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On the first day of the 2016 African Development Bank (AfDB) Annual Meetings ongoing in the Zambian capital, Lusaka, leaders have discussed how to harness the ICT-revolution to build a ‘Smart Africa’. Affordability of ICT technologies, it was heard, should be the focus of governments if benefits are to trickle down to ordinary Africans.
There was no debate among high-level panelists as to whether investing in ICT should be a priority to African governments; instead, the Monday afternoon conversation was dominated by what should be done to ensure that the digital revolution is as inclusive as possible.
Panelists included Johnson Omobola, Chairperson for Affordable Internet; Joseph Mucheru, Kenya’s Cabinet Secretary in the Ministry of Information and Communications; Jean Philbert Nsengimana, Rwanda’s Minister of Youth and ICT; Thierry Zomahoun, the Chief Executive Officer of the Institute of Mathematical Sciences; and Hamadoun Toure, Chairperson of the International Telecommunications Union.
The room was not short of informed ideas and opinions as debate raged. “ICT is not an option for Africa. It is a must. The ICT revolution presents us the opportunity to leap-frog and make lives easier for our people,” said Kenya’s Cabinet Secretary Joseph Mucheru.
His views were echoed around the room by Rwanda’s Minister of ICT, Jean Philbert Nsengimana, who noted that, with the ICT revolution, Africa cannot afford to play catch-up.
“We are talking about lives being saved and jobs being created here,” said the Rwandan Minister.
Kenyan TV journalist Wallace Kantai, who moderated the session, tasked panelists to explain why, if ICT was a must, African governments are not being seen to be doing enough to harness the ICT revolution and its supposed benefits.
“Government taxes are killing ICT investments at birth. Investments need to be spared taxes at the point of investment if benefits such as job creation are to be realized,” opined Nigeria’s Johnson Omobola, Chairperson for Affordable Internet.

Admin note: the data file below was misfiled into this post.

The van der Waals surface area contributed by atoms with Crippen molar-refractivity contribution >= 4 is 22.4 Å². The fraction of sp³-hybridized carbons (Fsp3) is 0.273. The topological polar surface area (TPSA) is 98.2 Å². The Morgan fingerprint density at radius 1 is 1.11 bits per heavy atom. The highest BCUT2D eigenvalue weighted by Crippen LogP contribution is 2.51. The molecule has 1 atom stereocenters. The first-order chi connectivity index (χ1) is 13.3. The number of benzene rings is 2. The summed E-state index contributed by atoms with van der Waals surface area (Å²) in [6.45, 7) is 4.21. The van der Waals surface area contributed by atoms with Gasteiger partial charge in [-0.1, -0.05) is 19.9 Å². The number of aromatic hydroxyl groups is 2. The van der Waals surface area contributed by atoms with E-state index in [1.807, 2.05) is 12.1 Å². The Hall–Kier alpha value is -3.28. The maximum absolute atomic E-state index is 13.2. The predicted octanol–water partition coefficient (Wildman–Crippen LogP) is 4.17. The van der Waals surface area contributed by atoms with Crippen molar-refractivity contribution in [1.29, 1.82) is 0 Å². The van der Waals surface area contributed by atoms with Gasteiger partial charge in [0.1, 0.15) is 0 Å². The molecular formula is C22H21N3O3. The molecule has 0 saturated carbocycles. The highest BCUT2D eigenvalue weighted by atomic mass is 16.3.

Although it was generally agreed that ICT investments across Africa are being hampered by unfriendly tax regimes, Ambassador Claver Gatete, Rwanda’s Minister of Finance and Economic Planning, who was following the debate from the audience, joined in to counter the charge.
“Rwanda is an exception on this. We actually don’t collect a single penny on IT imports because it is part of our long-term strategy to promote the sector,” he said adding that it was incumbent upon governments to build enabling environments to harness the ICT revolution.
Balancing competing priorities
While ICT received no opposition as an investment priority, an argument was made that African governments are under pressure from their own people to provide what they regard as more important services such as roads, medicine in hospitals, and building new classroom blocks.
“I am yet to hear of riots in a country over poor broadband connection. But there are grumbles over poor roads and healthcare,” remarked the session moderator.
However, members of the panel countered his view, arguing that investing in ICT has a positive trickledown effect on other sectors such as education, roads and hospitals in form of easing and expediting service delivery to citizens.
A good example was cited in Rwanda, where, the Minister of ICT told the audience, his government has recently launched the use of drones to deliver drugs to hospitals in response to emergency cases, especially in countryside facilities.
“If you think about it, mothers die every day while delivering, not because there are no medicines, but because they fail to get access to medicines on time,” he noted.
As for education, it was noted that ICT is an enabler which doesn’t only make teaching easier for teachers but also make learning fun for students.
Hamadoun Toure, Chairperson of the International Telecommunications Union, noted that more investment in ICT is the surest way for improving connectivity among Africans, to ease communication and boost intra-Africa trade, hence serving the same purpose of a physical road.
In concluding, perhaps one of the liveliest sessions on the opening day of AfDB Annual Meetings, the take-home message was for African countries to learn from each other and adopt best policy practices in addressing issues of affordability, widening accessibility and e-waste management.
For instance, joining the manufacturing chain, by way of locally assembling smart-devices such as laptops and making them available to locals inexpensively, was one of the recommendations that were fronted by the panelists; this, it was heard, is already being done in Rwanda.
Investing in technology research and innovation was the other recommendation emphasized by panelist Thierry Zomahoun, saying it is critical for governments to do if the dream of creating a ‘Smart-Africa’ is to be realized.
The 51st Annual Meetings of the AfDB are being held in the Zambian capital, Lusaka, from May 23-27, 2016, under the theme, ‘Energy and Climate Change.’